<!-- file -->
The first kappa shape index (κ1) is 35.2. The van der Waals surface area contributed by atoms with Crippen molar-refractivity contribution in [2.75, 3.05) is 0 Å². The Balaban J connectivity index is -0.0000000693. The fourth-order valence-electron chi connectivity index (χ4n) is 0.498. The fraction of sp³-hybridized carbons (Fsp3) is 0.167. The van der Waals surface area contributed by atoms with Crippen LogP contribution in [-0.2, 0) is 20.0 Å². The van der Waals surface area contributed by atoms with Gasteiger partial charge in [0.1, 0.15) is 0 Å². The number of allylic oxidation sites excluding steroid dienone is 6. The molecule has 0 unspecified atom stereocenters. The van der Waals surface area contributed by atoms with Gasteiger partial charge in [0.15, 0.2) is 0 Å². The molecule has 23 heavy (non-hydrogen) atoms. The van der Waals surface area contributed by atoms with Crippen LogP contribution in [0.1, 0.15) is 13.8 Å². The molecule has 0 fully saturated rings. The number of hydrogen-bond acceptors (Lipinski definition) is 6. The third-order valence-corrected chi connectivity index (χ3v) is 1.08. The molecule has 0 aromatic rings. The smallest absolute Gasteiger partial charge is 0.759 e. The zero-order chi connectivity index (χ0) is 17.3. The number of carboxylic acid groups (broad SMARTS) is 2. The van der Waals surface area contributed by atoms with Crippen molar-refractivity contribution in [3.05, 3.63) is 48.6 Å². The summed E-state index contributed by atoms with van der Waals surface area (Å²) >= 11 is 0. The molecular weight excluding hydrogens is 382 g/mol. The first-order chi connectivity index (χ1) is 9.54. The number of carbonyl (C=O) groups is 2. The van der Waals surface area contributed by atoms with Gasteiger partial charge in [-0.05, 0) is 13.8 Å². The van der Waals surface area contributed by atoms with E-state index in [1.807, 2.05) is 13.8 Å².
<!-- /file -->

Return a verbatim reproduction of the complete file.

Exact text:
The first kappa shape index (κ1) is 35.2. The van der Waals surface area contributed by atoms with Crippen molar-refractivity contribution in [2.75, 3.05) is 0 Å². The Balaban J connectivity index is -0.0000000693. The fourth-order valence-electron chi connectivity index (χ4n) is 0.498. The fraction of sp³-hybridized carbons (Fsp3) is 0.167. The van der Waals surface area contributed by atoms with Crippen LogP contribution in [-0.2, 0) is 20.0 Å². The van der Waals surface area contributed by atoms with Gasteiger partial charge in [0.1, 0.15) is 0 Å². The number of allylic oxidation sites excluding steroid dienone is 6. The molecule has 0 unspecified atom stereocenters. The van der Waals surface area contributed by atoms with Gasteiger partial charge in [0.15, 0.2) is 0 Å². The molecule has 23 heavy (non-hydrogen) atoms. The van der Waals surface area contributed by atoms with Crippen LogP contribution in [0.1, 0.15) is 13.8 Å². The molecule has 0 fully saturated rings. The number of hydrogen-bond acceptors (Lipinski definition) is 6. The third-order valence-corrected chi connectivity index (χ3v) is 1.08. The molecule has 0 aromatic rings. The smallest absolute Gasteiger partial charge is 0.759 e. The zero-order chi connectivity index (χ0) is 17.3. The number of carboxylic acid groups (broad SMARTS) is 2. The van der Waals surface area contributed by atoms with Crippen molar-refractivity contribution in [3.05, 3.63) is 48.6 Å². The summed E-state index contributed by atoms with van der Waals surface area (Å²) >= 11 is 0. The molecular weight excluding hydrogens is 382 g/mol. The first-order chi connectivity index (χ1) is 9.54. The number of carbonyl (C=O) groups is 2. The van der Waals surface area contributed by atoms with Gasteiger partial charge in [-0.05, 0) is 13.8 Å². The van der Waals surface area contributed by atoms with E-state index in [1.807, 2.05) is 13.8 Å².